Don't get smart with me.
Note that the feminine form of malin isn't maline, but maligne:
Et même, très maligne, ma petite Clémentine!
And even very clever, my little Clémentine!
Caption 51, Manon et Clémentine - Conjugaison du verbe êtrePlay Caption
You'll also see this -in/-igne ending in the word bénin/bénigne (benign, minor), which is actually an antonym of malin/maligne: une tumeur maligne is a malignant tumor, and une tumeur bénigne is a benign tumor.
Manu le Malin is a famous French hardcore DJ. You can check out some interviews with him on Yabla.
Thanks for reading! Tweet us @yabla or send your topic suggestions to firstname.lastname@example.org.
Habiter and vivre both mean "to live" in French, but they're used in slightly different contexts. Habiter is very similar in meaning to its English cognate, "to inhabit": it generally refers to where a person is living. While vivre can also have this meaning, it more often refers to a person's living conditions or general existence. Let's look at some examples to illustrate the difference between these two lively verbs.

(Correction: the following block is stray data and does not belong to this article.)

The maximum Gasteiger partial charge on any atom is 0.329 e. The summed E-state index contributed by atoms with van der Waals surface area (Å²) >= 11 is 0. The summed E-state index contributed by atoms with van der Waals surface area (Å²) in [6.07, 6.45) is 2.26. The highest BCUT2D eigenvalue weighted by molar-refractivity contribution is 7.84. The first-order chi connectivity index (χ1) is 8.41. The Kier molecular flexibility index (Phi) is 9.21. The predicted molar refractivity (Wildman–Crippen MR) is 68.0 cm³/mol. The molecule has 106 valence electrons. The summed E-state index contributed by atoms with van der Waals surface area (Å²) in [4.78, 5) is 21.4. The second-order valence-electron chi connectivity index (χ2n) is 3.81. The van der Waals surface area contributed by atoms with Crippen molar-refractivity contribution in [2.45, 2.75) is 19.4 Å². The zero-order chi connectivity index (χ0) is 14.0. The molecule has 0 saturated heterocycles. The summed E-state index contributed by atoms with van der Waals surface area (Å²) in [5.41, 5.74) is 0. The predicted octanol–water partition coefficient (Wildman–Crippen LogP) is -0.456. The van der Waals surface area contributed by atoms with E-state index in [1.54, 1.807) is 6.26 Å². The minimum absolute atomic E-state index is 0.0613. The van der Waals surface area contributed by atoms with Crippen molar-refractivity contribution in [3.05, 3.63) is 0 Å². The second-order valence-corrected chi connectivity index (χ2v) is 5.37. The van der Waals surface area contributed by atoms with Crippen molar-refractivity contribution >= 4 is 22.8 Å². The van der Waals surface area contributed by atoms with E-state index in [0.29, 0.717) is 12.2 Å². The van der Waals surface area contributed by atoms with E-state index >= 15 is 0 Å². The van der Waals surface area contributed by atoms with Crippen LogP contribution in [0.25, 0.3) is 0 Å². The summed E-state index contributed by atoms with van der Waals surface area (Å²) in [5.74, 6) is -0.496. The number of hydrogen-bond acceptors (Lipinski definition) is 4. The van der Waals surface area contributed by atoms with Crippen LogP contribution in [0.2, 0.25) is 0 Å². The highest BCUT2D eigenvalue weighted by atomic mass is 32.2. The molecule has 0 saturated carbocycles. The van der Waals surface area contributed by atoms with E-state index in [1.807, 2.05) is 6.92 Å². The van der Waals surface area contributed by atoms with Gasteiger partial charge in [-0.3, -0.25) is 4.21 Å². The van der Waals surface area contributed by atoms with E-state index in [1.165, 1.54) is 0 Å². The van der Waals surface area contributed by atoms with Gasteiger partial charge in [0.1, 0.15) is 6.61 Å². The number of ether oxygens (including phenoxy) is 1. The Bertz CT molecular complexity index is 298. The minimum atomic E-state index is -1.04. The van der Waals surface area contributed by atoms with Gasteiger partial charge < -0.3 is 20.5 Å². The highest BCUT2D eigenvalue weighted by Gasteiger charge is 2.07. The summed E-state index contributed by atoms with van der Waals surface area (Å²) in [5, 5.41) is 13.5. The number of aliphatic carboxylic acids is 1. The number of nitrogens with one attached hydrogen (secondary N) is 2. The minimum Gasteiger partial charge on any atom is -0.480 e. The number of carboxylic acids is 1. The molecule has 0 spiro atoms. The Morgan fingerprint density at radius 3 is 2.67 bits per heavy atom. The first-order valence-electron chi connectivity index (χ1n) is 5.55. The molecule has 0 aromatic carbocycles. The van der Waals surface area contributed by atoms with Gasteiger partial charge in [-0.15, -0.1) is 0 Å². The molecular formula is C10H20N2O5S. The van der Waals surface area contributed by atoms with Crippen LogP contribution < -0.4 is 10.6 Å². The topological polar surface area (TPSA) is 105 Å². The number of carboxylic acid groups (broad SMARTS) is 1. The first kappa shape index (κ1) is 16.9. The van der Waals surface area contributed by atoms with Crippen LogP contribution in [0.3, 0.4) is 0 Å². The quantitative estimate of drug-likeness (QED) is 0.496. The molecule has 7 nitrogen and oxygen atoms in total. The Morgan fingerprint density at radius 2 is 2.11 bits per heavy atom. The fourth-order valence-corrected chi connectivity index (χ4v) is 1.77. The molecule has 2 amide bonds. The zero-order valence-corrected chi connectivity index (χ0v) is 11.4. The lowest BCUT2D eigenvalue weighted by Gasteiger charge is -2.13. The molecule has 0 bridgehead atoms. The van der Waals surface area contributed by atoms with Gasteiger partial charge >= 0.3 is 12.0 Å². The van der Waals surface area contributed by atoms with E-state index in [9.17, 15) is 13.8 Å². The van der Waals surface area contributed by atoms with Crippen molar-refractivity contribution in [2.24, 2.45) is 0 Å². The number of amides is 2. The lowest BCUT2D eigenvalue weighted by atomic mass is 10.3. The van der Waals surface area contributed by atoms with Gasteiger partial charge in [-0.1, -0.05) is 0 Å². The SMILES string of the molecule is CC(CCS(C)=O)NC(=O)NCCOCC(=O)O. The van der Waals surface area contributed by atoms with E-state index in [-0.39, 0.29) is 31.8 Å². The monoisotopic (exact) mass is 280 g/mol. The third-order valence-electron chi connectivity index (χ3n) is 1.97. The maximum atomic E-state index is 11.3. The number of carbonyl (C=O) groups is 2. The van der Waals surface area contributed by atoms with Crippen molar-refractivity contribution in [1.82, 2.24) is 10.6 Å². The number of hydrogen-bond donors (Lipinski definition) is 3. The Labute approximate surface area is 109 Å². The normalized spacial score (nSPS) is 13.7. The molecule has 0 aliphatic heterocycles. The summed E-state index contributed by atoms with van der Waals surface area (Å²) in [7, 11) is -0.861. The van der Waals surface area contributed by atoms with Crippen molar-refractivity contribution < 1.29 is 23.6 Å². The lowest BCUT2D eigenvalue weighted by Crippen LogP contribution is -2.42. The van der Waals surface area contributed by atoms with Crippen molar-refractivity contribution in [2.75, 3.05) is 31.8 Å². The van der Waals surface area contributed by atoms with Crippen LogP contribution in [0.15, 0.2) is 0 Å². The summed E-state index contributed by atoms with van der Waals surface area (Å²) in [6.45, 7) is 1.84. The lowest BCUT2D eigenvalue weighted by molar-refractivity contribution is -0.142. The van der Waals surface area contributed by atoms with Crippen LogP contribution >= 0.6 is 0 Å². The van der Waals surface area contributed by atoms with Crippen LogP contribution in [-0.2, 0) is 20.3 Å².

It's very common to place a preposition such as à or dans after habiter to describe where you're living:
On habite à Still, on a eu une superbe opportunité.
We live in Still, we had a superb opportunity.Play Caption
J'habite dans une maison bleue.
I live in a blue house.
But technically, habiter doesn't require a preposition at all. You could just as well say on habite Still (we live in Still) or j'habite une maison bleue (I live in a blue house). The choice is yours! Here's another example of habiter without a preposition:
De là à habiter ce bout du monde isolé...
From there to inhabiting this isolated end of the world...
Caption 3, Le Journal - L'île de PâquesPlay Caption
Whereas habiter describes the specifics of a person's living situation, vivre is more about la vie en général (life in general). It describes how a person lives, or what their life is like:
Elle a permis à Michel, sinon de faire fortune, du moins de vivre bien, avec sa petite famille...
It has allowed Michel, if not to become rich, at least to live well with his small family...
Captions 17-19, Le Journal - L'île de PâquesPlay Caption
...un petit village, qui vit son quotidien de manière tranquille.
...a small village, that lives its daily life in a quiet way.